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The whole experience really had almost a post-apocalyptic vibe to it everywhere I went. From the stands to the backside a lot of things were just abandoned and falling apart.

Construction crews wasted no time and within a week of them announcing it will be taken down they were already hard at work dismantling everything. I wanted to get into the grandstand but was almost asked to leave by two guys at different times. They both said I could walk around outside but couldn’t go in without a hardhat since it is an active construction zone. Bummer.

Overall it was a really surreal experience. Only heard good things about the track from so many people so it was really cool to be able to see it in person. Too bad there was never a chance to see it when it was active.

For now their website is still active, and there’s a really cool detailed timeline of the track’s history if you want to read more about the track!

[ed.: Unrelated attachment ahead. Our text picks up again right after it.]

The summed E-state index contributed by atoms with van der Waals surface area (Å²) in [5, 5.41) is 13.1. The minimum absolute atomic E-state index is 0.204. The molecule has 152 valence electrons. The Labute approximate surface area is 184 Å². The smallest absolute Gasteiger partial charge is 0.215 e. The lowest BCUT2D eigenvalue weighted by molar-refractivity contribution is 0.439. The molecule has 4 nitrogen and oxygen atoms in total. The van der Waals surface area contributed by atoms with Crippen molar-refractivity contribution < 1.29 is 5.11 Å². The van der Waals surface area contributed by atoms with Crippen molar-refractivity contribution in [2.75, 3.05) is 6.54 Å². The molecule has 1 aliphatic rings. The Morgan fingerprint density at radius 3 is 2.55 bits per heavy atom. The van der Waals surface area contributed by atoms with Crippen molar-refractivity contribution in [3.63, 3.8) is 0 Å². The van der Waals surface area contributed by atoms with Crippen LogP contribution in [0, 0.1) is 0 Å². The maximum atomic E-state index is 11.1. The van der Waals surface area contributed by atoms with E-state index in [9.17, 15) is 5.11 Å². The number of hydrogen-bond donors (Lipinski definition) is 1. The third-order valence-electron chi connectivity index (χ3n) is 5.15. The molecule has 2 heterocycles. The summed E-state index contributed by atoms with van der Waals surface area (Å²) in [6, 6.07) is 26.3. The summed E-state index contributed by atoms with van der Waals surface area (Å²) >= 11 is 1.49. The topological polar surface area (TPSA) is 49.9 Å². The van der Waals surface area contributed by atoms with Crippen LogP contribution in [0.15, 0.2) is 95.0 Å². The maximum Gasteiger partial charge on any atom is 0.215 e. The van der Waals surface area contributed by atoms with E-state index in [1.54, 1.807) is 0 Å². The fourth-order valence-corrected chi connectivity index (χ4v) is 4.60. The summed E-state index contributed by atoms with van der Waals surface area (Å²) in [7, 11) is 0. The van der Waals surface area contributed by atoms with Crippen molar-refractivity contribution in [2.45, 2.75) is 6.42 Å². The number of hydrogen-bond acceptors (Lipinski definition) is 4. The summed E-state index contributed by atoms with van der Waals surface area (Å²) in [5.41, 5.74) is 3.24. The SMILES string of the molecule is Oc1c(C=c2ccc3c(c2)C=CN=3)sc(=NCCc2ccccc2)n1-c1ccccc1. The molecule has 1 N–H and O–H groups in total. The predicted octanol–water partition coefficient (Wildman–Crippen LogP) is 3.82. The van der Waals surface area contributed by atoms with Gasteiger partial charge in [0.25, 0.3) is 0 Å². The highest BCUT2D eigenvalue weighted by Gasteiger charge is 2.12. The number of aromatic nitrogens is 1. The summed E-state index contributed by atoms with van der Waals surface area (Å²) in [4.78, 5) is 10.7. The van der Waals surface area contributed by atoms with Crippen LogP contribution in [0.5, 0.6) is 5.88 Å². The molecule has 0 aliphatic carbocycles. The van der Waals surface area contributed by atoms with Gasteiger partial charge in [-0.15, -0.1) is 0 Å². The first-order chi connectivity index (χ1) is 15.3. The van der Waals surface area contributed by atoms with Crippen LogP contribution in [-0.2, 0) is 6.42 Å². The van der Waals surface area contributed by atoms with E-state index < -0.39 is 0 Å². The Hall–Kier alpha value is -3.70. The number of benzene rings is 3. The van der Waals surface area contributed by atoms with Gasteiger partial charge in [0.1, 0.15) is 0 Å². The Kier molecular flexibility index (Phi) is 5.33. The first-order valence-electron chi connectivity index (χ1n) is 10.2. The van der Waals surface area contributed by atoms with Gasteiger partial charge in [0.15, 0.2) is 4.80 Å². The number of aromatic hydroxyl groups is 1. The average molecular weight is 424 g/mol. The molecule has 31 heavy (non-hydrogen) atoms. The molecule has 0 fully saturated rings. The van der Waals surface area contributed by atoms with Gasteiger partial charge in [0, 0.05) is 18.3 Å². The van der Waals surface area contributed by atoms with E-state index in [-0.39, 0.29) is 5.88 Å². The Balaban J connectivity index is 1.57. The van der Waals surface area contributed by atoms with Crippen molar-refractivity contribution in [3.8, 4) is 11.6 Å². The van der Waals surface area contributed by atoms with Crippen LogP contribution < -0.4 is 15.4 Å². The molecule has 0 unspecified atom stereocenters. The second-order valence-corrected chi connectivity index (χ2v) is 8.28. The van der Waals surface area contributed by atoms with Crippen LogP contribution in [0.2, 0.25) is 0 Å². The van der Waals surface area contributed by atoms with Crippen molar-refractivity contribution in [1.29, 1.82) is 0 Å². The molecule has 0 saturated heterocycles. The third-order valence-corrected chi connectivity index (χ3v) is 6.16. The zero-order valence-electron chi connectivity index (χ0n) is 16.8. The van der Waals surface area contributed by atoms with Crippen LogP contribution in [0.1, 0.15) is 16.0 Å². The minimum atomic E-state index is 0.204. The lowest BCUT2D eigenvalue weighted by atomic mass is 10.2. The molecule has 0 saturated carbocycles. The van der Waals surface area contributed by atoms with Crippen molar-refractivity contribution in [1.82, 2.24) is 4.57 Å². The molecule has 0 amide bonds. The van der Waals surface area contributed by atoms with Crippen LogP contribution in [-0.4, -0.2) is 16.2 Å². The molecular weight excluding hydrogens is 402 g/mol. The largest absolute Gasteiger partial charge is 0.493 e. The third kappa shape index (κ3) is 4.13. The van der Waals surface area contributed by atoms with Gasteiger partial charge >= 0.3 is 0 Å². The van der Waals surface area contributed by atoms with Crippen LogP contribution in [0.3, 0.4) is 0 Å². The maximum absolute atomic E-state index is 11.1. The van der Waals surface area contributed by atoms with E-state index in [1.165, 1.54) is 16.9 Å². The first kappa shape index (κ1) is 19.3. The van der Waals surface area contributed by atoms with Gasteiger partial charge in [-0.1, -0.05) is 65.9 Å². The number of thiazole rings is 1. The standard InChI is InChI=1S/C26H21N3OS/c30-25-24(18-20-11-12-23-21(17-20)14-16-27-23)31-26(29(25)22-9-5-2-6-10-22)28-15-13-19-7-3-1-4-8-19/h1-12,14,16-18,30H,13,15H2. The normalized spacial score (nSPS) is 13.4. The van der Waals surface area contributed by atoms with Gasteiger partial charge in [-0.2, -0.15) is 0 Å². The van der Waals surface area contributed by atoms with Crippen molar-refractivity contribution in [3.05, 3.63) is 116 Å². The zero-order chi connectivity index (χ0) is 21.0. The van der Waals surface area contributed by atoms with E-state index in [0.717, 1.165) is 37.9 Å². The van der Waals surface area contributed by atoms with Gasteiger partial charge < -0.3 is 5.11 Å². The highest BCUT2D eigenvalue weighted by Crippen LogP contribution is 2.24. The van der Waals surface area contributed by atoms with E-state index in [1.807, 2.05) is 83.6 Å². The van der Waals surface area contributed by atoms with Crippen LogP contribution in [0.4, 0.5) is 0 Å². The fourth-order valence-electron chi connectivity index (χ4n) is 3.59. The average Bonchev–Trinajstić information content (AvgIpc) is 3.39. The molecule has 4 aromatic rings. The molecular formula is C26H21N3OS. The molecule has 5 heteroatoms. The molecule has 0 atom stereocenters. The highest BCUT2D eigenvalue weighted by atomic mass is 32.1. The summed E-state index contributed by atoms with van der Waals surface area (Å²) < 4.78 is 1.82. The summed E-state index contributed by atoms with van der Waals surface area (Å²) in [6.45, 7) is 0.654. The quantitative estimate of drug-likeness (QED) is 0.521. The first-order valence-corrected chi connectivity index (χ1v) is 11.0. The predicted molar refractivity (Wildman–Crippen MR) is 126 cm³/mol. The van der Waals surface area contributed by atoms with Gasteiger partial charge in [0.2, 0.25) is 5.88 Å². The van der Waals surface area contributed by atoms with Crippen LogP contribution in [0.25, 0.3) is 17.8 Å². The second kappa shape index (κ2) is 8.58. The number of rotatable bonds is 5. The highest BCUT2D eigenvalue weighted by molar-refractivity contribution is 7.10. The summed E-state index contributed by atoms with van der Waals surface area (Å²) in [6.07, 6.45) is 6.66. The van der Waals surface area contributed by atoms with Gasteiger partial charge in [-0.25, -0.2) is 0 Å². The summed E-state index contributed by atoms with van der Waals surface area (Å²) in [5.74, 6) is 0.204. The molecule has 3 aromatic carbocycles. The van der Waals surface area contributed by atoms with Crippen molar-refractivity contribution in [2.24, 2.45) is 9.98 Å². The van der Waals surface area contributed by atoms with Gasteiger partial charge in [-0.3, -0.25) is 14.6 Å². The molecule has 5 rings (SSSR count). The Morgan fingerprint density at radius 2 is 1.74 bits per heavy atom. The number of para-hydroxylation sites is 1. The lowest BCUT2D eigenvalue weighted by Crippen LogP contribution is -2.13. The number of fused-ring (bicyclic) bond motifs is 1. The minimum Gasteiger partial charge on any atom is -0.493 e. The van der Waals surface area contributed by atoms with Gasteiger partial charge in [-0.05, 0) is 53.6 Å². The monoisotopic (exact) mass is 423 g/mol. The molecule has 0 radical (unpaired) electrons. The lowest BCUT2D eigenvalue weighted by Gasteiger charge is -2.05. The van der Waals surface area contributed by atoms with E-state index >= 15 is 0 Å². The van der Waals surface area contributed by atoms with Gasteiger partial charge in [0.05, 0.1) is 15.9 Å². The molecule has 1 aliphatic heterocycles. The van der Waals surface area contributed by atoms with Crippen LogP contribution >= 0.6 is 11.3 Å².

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19 thoughts on “Photo Blog: Rockingham Park

  1. Galloped horses briefly at Rockingham Park in September, 1987. Enjoyed the feel of the place, especially the track kitchen. Another sign of the times as horse racing continues a steady decline from its formerly lofty position of prominence in American culture.

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  2. The two-story building at the top of the stretch was our racing office- not dorms. And that dilapidated, big, white, wooden building with the green trim and peeled paint adjacent to the stretch dates back to 1932- it was the administration building until a few years ago- and before Lou Smith died in 1969, he and his wife, Lutza, had an apartment on the top floor. The admin. building was not destroyed in the 1980 fire. Only the old grandstand went up in flames. The rest of the track structures, including the barns, were saved. Great photos, but still heart-breaking for so many of us who worked at The Rock for so many years and consider it home.